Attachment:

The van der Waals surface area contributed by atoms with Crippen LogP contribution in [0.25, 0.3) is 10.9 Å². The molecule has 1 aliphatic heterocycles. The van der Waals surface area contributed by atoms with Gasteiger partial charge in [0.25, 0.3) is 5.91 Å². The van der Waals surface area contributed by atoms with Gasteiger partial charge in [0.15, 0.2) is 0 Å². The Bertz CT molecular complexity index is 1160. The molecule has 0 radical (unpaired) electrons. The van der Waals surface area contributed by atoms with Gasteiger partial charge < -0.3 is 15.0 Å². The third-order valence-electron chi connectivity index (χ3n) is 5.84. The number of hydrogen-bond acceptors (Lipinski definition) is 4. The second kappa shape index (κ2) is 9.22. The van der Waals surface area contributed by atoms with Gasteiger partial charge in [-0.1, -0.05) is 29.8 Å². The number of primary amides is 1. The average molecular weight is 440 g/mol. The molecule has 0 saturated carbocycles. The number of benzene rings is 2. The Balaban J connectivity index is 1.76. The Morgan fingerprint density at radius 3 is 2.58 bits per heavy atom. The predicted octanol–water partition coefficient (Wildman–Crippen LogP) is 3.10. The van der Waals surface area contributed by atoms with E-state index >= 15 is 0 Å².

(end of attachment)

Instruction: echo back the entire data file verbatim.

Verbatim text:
The van der Waals surface area contributed by atoms with Crippen LogP contribution in [0.25, 0.3) is 10.9 Å². The molecule has 1 aliphatic heterocycles. The van der Waals surface area contributed by atoms with Gasteiger partial charge in [0.25, 0.3) is 5.91 Å². The van der Waals surface area contributed by atoms with Gasteiger partial charge in [0.15, 0.2) is 0 Å². The Bertz CT molecular complexity index is 1160. The molecule has 0 radical (unpaired) electrons. The van der Waals surface area contributed by atoms with Gasteiger partial charge < -0.3 is 15.0 Å². The third-order valence-electron chi connectivity index (χ3n) is 5.84. The number of hydrogen-bond acceptors (Lipinski definition) is 4. The second kappa shape index (κ2) is 9.22. The van der Waals surface area contributed by atoms with Gasteiger partial charge in [-0.1, -0.05) is 29.8 Å². The number of primary amides is 1. The average molecular weight is 440 g/mol. The molecule has 0 saturated carbocycles. The number of benzene rings is 2. The Balaban J connectivity index is 1.76. The Morgan fingerprint density at radius 3 is 2.58 bits per heavy atom. The predicted octanol–water partition coefficient (Wildman–Crippen LogP) is 3.10. The van der Waals surface area contributed by atoms with E-state index >= 15 is 0 Å².